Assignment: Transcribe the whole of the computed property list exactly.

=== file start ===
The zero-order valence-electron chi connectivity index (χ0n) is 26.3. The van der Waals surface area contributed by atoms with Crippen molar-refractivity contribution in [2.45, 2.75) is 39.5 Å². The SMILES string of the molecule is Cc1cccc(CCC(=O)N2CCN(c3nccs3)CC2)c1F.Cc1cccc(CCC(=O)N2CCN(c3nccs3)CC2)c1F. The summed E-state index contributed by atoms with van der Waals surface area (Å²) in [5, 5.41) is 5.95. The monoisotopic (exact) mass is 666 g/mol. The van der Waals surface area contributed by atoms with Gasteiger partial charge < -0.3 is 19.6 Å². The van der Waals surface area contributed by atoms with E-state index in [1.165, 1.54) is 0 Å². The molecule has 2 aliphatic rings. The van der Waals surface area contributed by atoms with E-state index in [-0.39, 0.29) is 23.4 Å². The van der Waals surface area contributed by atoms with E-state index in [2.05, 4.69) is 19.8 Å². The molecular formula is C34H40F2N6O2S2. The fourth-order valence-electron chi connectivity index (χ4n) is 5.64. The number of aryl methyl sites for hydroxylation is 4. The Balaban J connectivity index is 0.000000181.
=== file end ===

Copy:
The zero-order valence-electron chi connectivity index (χ0n) is 26.3. The van der Waals surface area contributed by atoms with Crippen molar-refractivity contribution in [2.45, 2.75) is 39.5 Å². The SMILES string of the molecule is Cc1cccc(CCC(=O)N2CCN(c3nccs3)CC2)c1F.Cc1cccc(CCC(=O)N2CCN(c3nccs3)CC2)c1F. The summed E-state index contributed by atoms with van der Waals surface area (Å²) in [5, 5.41) is 5.95. The monoisotopic (exact) mass is 666 g/mol. The van der Waals surface area contributed by atoms with Gasteiger partial charge < -0.3 is 19.6 Å². The van der Waals surface area contributed by atoms with E-state index in [1.165, 1.54) is 0 Å². The molecule has 2 aliphatic rings. The van der Waals surface area contributed by atoms with E-state index in [-0.39, 0.29) is 23.4 Å². The van der Waals surface area contributed by atoms with E-state index in [2.05, 4.69) is 19.8 Å². The molecular formula is C34H40F2N6O2S2. The fourth-order valence-electron chi connectivity index (χ4n) is 5.64. The number of aryl methyl sites for hydroxylation is 4. The Balaban J connectivity index is 0.000000181.